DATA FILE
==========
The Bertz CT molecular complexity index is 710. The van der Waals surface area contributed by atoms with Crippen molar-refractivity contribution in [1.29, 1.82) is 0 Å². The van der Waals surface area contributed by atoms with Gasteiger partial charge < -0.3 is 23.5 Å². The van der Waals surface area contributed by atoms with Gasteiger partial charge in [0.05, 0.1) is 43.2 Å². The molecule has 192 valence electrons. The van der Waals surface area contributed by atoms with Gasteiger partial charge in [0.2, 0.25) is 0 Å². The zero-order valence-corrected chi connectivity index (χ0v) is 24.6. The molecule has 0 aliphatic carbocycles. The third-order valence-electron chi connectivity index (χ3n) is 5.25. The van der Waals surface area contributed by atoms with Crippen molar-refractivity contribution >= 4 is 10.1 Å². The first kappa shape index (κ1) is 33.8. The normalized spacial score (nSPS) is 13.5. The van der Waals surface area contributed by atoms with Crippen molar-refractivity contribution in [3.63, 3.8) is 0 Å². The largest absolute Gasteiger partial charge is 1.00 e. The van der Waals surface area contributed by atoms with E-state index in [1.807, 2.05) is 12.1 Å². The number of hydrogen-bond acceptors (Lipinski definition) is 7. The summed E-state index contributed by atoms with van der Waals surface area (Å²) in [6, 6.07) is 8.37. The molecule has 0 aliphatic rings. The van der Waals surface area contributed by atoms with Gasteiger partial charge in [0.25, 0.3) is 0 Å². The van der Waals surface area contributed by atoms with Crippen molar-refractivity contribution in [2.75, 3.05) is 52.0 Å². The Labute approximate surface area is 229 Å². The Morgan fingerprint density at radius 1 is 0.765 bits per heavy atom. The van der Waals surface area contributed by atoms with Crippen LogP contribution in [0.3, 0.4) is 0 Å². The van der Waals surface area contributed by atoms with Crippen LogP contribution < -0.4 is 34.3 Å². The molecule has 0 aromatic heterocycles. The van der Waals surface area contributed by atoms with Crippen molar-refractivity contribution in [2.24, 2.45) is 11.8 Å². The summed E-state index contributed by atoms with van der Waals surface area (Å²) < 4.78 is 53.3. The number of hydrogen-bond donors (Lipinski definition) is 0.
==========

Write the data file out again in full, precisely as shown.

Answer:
The Bertz CT molecular complexity index is 710. The van der Waals surface area contributed by atoms with Crippen molar-refractivity contribution in [1.29, 1.82) is 0 Å². The van der Waals surface area contributed by atoms with Gasteiger partial charge < -0.3 is 23.5 Å². The van der Waals surface area contributed by atoms with Gasteiger partial charge in [0.05, 0.1) is 43.2 Å². The molecule has 192 valence electrons. The van der Waals surface area contributed by atoms with Gasteiger partial charge in [0.2, 0.25) is 0 Å². The zero-order valence-corrected chi connectivity index (χ0v) is 24.6. The molecule has 0 aliphatic carbocycles. The third-order valence-electron chi connectivity index (χ3n) is 5.25. The van der Waals surface area contributed by atoms with Crippen molar-refractivity contribution >= 4 is 10.1 Å². The first kappa shape index (κ1) is 33.8. The normalized spacial score (nSPS) is 13.5. The van der Waals surface area contributed by atoms with Crippen molar-refractivity contribution in [3.63, 3.8) is 0 Å². The largest absolute Gasteiger partial charge is 1.00 e. The van der Waals surface area contributed by atoms with E-state index in [1.807, 2.05) is 12.1 Å². The number of hydrogen-bond acceptors (Lipinski definition) is 7. The summed E-state index contributed by atoms with van der Waals surface area (Å²) in [6, 6.07) is 8.37. The molecule has 0 aliphatic rings. The van der Waals surface area contributed by atoms with Gasteiger partial charge in [0.25, 0.3) is 0 Å². The van der Waals surface area contributed by atoms with Crippen molar-refractivity contribution in [2.75, 3.05) is 52.0 Å². The Labute approximate surface area is 229 Å². The Morgan fingerprint density at radius 1 is 0.765 bits per heavy atom. The van der Waals surface area contributed by atoms with Crippen LogP contribution in [0.3, 0.4) is 0 Å². The van der Waals surface area contributed by atoms with Crippen LogP contribution < -0.4 is 34.3 Å². The molecule has 0 aromatic heterocycles. The van der Waals surface area contributed by atoms with Crippen molar-refractivity contribution in [2.24, 2.45) is 11.8 Å². The summed E-state index contributed by atoms with van der Waals surface area (Å²) < 4.78 is 53.3. The number of hydrogen-bond donors (Lipinski definition) is 0.